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Member Since 09 Jun 2005
Offline Last Active Nov 03 2012 03:02 PM

Posts I've Made

In Topic: Saving data, according to list

03 November 2012 - 02:48 PM

Seems that i solved this problem, thanks to "boost.any"


But sometimes, very rarely, you actually want to store a whole bunch of messy, unrelated types in a container without trying to ram them into some sort of class hierarchy. Parsers are a good example of this.

Exactly my case! Parser & compiler.

At parsing stage i just "push_back" my structs into custom vector:
using boost::any_cast;
typedef std::vector< boost::any > AnyVector;
AnyVector values;

Later when saving, i just cast them back, get my values and save.
  for ( std::vector< boost::any >::const_iterator p = parser->tab->values.begin();
	p != parser->tab->values.end();
	++p )
   if ( p->type() == typeid(int) )
	cout << "ID: " << any_cast<int>(*p) << endl;
   if ( p->type() == typeid(MY_STRUCT) )
						   // ....
						  fwrite(mystruct, ...);
etc etc...

Each struct is saved correctly with correct nr of them.
Just tested and it works.

In Topic: Saving data, according to list

03 November 2012 - 03:38 AM

I just loop through them, they are saved in specific order, same order as i use the "fwrite" in my CPP source.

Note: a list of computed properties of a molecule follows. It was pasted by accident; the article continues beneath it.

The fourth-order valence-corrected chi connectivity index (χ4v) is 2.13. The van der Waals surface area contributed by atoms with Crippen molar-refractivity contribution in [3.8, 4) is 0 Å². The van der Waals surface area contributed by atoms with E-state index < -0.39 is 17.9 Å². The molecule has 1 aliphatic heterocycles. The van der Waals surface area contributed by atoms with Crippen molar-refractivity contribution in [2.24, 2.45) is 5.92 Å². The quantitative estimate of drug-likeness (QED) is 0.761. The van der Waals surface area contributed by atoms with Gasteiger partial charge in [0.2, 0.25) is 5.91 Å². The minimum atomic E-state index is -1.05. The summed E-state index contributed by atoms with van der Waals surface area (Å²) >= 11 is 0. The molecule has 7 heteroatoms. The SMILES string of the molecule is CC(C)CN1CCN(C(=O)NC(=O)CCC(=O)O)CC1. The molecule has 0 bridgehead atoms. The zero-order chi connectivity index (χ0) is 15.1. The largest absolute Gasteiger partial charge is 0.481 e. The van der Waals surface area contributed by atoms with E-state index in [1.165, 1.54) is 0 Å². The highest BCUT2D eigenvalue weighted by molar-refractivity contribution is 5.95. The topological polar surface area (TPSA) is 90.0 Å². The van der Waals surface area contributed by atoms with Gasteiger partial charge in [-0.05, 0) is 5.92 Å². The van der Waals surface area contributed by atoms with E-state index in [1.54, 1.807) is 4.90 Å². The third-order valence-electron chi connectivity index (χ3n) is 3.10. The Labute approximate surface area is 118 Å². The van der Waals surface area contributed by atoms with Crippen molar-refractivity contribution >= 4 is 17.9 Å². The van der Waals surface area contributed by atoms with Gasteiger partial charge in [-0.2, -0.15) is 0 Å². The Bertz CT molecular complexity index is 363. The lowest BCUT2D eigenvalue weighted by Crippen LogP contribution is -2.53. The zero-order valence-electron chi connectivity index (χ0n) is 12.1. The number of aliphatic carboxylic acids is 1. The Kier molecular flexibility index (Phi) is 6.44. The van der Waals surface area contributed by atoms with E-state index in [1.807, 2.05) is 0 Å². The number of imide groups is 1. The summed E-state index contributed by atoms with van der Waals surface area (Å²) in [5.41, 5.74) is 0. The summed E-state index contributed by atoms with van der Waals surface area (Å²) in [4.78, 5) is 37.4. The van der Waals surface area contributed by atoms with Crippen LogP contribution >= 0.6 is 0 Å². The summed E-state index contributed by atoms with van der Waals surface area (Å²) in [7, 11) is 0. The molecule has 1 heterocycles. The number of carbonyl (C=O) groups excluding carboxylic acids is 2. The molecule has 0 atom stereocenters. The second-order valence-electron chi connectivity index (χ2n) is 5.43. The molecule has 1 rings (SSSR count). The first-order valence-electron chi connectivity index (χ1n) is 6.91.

But how i would know in advance in what order the commands will be in the script source?

For ex: script
print "test 1"
print "test 2"

I have to write "cls" struct once, and then "print" twice.
In same order. The order could be anything. Because its compiler. And user can write this in any order.

In Topic: Need help with rewriting loop

19 August 2012 - 06:10 AM

Thanks, that was it. Works fine now.
I don't know how i missed that little thing.

EDIT: i probably shouldn't code at 4 AM, without sleeping.

In Topic: Finding bounds of a square on the cube or something like that

02 August 2012 - 02:30 AM

OK as usually after posting topic, i got this to work but not fully.

Because for each cube the X,Y,Z coords change, i need to somehow calculate the bounds using also the X,Y,Z coords. Relative to to block coords or something, but i don't know the math behind it.

If for example: X=4, Y=3, Z=6, how i should calculate bounds for it?
Block size is 1x1x1 (100x100x100) pixels always.

For X0,Y0,Z0 i got really bounds like: 0-1 (float values from gluUnproject, without casting them to int's). But for coords like X1, Y1, Z1 it will no longer work.

Should i multiply X,Y,Z with 1 or something? Or subtract something? I just don't know.

In Topic: Ignore background color when using glReadPixels?

15 April 2012 - 05:27 PM

OK, another idea i was thinking about is as follows:
Z can only holds values from 0 to 7. So if i do simple logic like:

if(R<=255 & G<=255 & B >7) {
// Ignore All Three Color Values Read
//  Because They Are Background Color Values.

So basically do not allow user to choose color, which B (blue) is less than or equal to 7.

I think it will work and still it is possible to use a lot more colors than some very limited amount of colors for background.
But somebody's other thoughts on this will also help me.